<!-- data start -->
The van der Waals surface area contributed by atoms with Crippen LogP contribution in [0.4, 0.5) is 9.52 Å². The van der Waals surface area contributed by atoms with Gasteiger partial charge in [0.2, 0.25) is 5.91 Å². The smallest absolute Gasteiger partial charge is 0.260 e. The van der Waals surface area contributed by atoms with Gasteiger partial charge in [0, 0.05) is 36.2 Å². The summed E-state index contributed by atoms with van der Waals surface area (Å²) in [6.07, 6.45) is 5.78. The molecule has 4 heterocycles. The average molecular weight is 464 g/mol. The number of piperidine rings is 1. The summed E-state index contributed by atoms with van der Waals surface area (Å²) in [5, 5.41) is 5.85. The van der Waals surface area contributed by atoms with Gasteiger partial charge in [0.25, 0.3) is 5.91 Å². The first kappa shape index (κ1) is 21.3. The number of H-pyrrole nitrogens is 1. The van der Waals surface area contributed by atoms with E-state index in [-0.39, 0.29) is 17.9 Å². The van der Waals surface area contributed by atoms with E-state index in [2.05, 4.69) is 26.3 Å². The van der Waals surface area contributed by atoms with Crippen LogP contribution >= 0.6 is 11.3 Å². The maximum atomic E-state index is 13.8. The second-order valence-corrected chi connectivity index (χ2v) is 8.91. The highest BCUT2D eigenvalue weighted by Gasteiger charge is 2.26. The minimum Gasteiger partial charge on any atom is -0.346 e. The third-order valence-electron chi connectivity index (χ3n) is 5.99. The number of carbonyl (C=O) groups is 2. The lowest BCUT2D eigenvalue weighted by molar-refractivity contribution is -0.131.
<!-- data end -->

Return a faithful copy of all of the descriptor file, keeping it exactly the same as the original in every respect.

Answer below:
The van der Waals surface area contributed by atoms with Crippen LogP contribution in [0.4, 0.5) is 9.52 Å². The van der Waals surface area contributed by atoms with Gasteiger partial charge in [0.2, 0.25) is 5.91 Å². The smallest absolute Gasteiger partial charge is 0.260 e. The van der Waals surface area contributed by atoms with Gasteiger partial charge in [0, 0.05) is 36.2 Å². The summed E-state index contributed by atoms with van der Waals surface area (Å²) in [6.07, 6.45) is 5.78. The molecule has 4 heterocycles. The average molecular weight is 464 g/mol. The number of piperidine rings is 1. The summed E-state index contributed by atoms with van der Waals surface area (Å²) in [5, 5.41) is 5.85. The van der Waals surface area contributed by atoms with Gasteiger partial charge in [0.25, 0.3) is 5.91 Å². The first kappa shape index (κ1) is 21.3. The number of H-pyrrole nitrogens is 1. The van der Waals surface area contributed by atoms with E-state index in [-0.39, 0.29) is 17.9 Å². The van der Waals surface area contributed by atoms with E-state index in [2.05, 4.69) is 26.3 Å². The van der Waals surface area contributed by atoms with Crippen LogP contribution >= 0.6 is 11.3 Å². The maximum atomic E-state index is 13.8. The second-order valence-corrected chi connectivity index (χ2v) is 8.91. The highest BCUT2D eigenvalue weighted by Gasteiger charge is 2.26. The minimum Gasteiger partial charge on any atom is -0.346 e. The third-order valence-electron chi connectivity index (χ3n) is 5.99. The number of carbonyl (C=O) groups is 2. The lowest BCUT2D eigenvalue weighted by molar-refractivity contribution is -0.131.